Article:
United States District Court, S.D. New York
LOREN RICHARDSON, on behalf of himself, individually, and on behalf of all others similarly-situated Plaintiff,
REGEIS CARE CENTER, LLC, et al., Defendants.
OPINION AND ORDER
G. SCHOFIELD, United States District Judge
Loren Richardson brings this action alleging that Defendants
Regeis Care Center, LLC, Chaim Sieger and Abraham Sieger
violated the Fair Labor Standards Act (“FLSA”) by
failing to pay him proper overtime. Defendants moved to
dismiss the Complaint under Federal Rule of Civil Procedure
12(b)(6) and attached numerous exhibits in support of their
motion. On October 11, 2016, Defendants' motion was
converted into a motion for summary judgment, and the parties
were afforded the opportunity to submit supplemental briefing
and evidence. On consideration of the parties'
submissions, Defendants' motion is granted.
following facts are drawn from the evidence submitted by the
parties in connection with the present motion. For purposes
of this motion, all factual disputes are resolved, and all
reasonable inferences are drawn, in favor of Richardson.
See Wright v. N.Y. State Dep't of Corr., 831
F.3d 64, 71-72 (2d Cir. 2016).
Richardson is a Registered Professional Nurse who is licensed
and registered to practice in the State of New York. On
September 21, 2012, Richardson was hired as a Registered
Nurse Supervisor by Regeis Care Center. Richardson signed a
notice and acknowledgement of his salary, overtime rate and
designated payday on August 30, 2012. The notice and
acknowledgement states his rate of pay as $88, 500 per year
and lists him as exempt from overtime pay. On September 21,
2012, and again on January 1, 2013, Richardson signed a form
specifically for exempt employees which states that
Richardson's pay is a weekly salary of $1, 701.9240. On
January 1, 2014, and January 30, 2015, Richardson signed
otherwise identical forms which list his weekly salary as $1,
September 21, 2012, through December 2013, Richardson
generally worked 35 hours per week, consisting of five shifts
of seven hours per week. In or about December 2013,
Richardson requested that he be permitted to work two
additional shifts of seven hours each in order to supplement
his income. Regeis Care Center granted Richardson's
request, and on certain weeks, Richardson worked extra shifts
as a Registered Nurse Supervisor, for which he received extra
October 26, 2015, Richardson was suspended without pay for
three days, from October 27, 2015, through October 29, 2015.
A Regeis Care Center employee counseling document signed by
both Richardson and his supervisor states that the suspension
was the result of Richardson's failure to update the plan
of care for a resident following a doctor's appointment
and his failure to initiate a care plan for another resident.
Richardson states that the suspension occurred because he
complained to his supervisors that he had too much work. The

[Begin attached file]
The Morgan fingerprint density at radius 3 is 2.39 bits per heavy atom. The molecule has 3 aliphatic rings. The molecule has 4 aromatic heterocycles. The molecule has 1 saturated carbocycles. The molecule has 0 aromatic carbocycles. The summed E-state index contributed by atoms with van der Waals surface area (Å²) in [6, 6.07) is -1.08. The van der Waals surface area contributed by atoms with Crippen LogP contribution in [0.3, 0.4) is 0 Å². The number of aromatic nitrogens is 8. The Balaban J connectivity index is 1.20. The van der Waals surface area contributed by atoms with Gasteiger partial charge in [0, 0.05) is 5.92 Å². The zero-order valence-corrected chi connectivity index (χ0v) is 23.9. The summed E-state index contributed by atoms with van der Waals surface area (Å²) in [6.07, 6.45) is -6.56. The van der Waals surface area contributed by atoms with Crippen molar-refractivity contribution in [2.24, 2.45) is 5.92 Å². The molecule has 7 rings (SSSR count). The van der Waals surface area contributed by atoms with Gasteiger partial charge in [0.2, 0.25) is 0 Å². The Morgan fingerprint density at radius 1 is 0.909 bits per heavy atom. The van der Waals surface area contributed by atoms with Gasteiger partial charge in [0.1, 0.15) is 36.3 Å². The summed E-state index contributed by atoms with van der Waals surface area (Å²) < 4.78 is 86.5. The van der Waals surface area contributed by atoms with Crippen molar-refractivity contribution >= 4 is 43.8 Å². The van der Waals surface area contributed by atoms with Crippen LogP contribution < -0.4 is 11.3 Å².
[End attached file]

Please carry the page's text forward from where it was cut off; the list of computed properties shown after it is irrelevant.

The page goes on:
written Regeis Care Center discipline policy permits
suspension for “[i]nefficiency, incompetence,
insubordination or negligence in the performance of
duties” and “[r]efusal to accept reasonable and
proper assignments from authorized supervisors, ” among
other policy violations.
to Regeis Care Center's payment reports from April 29,
2013, through December 30, 2015, Richardson never made less
than his weekly salary of $1, 701.92 per week except for the
week of November 5, 2015, which reflected his three-day
suspension in the week prior. For weeks when Richardson
worked more than 35 hours per week, he was paid $48.62 per
hour on top of his weekly salary, which is equivalent to the
prorated hourly amount of his $88, 500 annual salary. In some
weeks, Richardson took vacation, personal, sick or holiday
time, and was paid at least his weekly salary of $1, 701.92
despite working fewer than 35 hours in those weeks.
A. Summary Judgment
judgment is appropriate where the record before the court
establishes that “there is no genuine dispute as to any
material fact and the movant is entitled to judgment as a
matter of law.” Fed.R.Civ.P. 56(a). A genuine dispute
as to a material fact exists “if the evidence is such
that a reasonable jury could return a verdict for the
nonmoving party.” Anderson v. Liberty Lobby,
Inc., 477 U.S. 242, 248 (1986).
moving party bears the initial burden of informing the court
of the basis for the summary judgment motion and identifying
those portions of the record that demonstrate the absence of
a genuine dispute as to any material fact. Fed.R.Civ.P.
56(c)(1); see, e.g., Celotex Corp. v.
Catrett, 477 U.S. 317, 322-23 (1986); Victory v.
Pataki, 814 F.3d 47, 58-59 (2d Cir. 2016). Courts must
construe the evidence in the light most favorable to the
non-moving party and draw all reasonable inferences in the
non-moving party's favor. See Anderson, 477 U.S.
at 255. “[A] party may not rely on mere speculation or
conjecture as to the true nature of the facts to overcome a
motion for summary judgment.” Hicks v. Baines,
593 F.3d 159, 166 (2d Cir. 2010) (alteration in original)
(internal quotation marks and citation omitted). Instead, a
party asserting that a fact is genuinely disputed “must
support the assertion” by citing to the record or
showing that “the materials cited do not establish the
absence or presence of a genuine dispute.” Fed.R.Civ.P.
FLSA Overtime Requirements
to certain exceptions, “FLSA requires employers to pay
all employees . . . overtime of time and one-half for hours
worked in excess of forty hours per week.” Glatt v.
Fox Searchlight Pictures, Inc., 811 F.3d 528, 533 (2d
Cir. 2016); see also 29 U.S.C. § 207(a)(1). An
employee who is “employed in a bona fide executive,
administrative, or professional capacity, ” is exempt
from FLSA's overtime requirement. 29 U.S.C. §
213(a)(1). “To qualify for this exemption[, ] an
employee's work must satisfy both a duties ...